I recently asked him what he was reading. His reply:
I’ve just finished reading 61 Hours by the indomitable Lee Child, the latest in his hugely popular Jack Reacher series. I became a Reacher convert quite late in the day I’m embarrassed to admit. I’m not quite sure why, but there was just always something on my to-read list preventing me from making that first step. But since reading One Shot a few of years ago I’ve summarily devoured the rest of the Reacher back catalogue and eagerly await each new outing. Which is unusual as I’m not always the biggest fan of long book series. It can be hard to get into one partway through when I know there’s a pile of novels worth of back story I won’t have read, and if say I read book ten first I’m bound to find out some of the twists from previous novels before actually getting to read them firsthand. Similarly, starting from book one of an established series can be daunting when there are all those books to read next before I can catch up to the latest. But what Lee has done, and what I endeavour to do, is create a series of novels that all stand purely on their own, so that you can jump in at any point and it won’t ruin any previous twists, and you aren’t missing out on important back story, relationship history and so on.Learn more about The Killer and its author at Tom Hinshelwood's website.
I’m a huge fan of Lee’s books, not only because they’re truly great stories that epitomize the cliché that you can’t put them down, but also because as a writer I really appreciate his skill with words. He’s a true master who makes crafting a compelling story seem so effortless when it’s anything but. Just reading his books has taught me an unquantifiable amount about the art of novel writing.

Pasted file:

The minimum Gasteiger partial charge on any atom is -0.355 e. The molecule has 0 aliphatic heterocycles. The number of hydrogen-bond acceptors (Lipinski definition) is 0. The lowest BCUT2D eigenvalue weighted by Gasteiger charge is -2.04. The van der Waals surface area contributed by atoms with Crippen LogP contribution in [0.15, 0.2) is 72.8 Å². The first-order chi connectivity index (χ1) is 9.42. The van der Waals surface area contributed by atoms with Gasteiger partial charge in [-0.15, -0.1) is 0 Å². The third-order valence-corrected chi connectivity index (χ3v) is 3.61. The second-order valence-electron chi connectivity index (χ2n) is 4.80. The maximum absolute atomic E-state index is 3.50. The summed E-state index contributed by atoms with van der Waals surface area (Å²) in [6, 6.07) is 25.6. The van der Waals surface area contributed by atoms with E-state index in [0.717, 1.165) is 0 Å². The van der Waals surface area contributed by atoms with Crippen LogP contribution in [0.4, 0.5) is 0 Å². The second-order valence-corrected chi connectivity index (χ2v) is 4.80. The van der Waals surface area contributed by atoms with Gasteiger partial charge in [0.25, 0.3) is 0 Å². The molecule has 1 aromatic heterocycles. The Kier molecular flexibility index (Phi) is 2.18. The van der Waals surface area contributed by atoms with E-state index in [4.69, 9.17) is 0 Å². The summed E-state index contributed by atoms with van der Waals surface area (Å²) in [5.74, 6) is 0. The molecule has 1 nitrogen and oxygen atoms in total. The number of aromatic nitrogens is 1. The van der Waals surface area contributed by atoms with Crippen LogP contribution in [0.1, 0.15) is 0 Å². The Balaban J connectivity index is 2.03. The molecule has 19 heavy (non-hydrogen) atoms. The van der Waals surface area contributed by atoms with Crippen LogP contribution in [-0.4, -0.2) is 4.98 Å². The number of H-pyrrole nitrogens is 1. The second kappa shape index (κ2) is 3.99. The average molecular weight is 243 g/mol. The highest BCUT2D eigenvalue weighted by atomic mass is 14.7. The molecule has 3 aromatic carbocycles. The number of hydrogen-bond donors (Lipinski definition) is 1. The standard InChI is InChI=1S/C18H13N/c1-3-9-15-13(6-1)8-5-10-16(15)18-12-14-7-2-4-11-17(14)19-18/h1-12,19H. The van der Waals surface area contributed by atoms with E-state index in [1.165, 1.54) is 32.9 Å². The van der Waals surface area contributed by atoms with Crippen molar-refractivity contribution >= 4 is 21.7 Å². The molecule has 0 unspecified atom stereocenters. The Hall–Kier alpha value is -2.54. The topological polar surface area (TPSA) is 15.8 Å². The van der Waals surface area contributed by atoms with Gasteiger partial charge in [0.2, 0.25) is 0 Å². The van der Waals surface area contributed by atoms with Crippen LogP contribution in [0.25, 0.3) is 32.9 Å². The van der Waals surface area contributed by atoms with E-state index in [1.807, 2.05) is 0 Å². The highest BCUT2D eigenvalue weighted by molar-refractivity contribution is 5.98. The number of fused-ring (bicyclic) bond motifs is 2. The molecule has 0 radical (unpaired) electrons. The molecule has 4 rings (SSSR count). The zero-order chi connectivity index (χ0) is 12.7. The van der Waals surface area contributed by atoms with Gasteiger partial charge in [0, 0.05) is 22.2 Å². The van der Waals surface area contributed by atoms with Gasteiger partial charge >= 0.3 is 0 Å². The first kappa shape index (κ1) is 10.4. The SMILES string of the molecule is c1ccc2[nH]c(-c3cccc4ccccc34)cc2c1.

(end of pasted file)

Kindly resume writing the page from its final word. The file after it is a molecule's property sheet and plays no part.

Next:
61 Hours is an archetypal Reacher tale with the iconic modern day cowboy/knight errant on a quest for truth and justice. Child’s novels are often labelled as action thrillers, but I consider them more classic mysteries. Reacher is mostly certainly a man of action, but he’s more so a man of logic and deduction. There’s always a bad guy to beat but to get to him or her Reacher uses his keen intellect first and his supermarket-chicken-sized fists second. In 61 Hours Reacher ends up stranded in a South Dakotan town in the middle of a blizzard. The cold alone would be bad enough, but there are bigger problems like a meth-producing biker gang, a Mexican drug kingpin pulling puppet strings, and an impending court case and its star witness in mortal danger. There’s bags of tension, great characters, snappy dialogue, and a beautifully restrained romantic subplot that’s restricted purely to over-the-phone flirting. Only Lee Child could successfully pull that off. It’s a great book, and one of the best of a terrific series.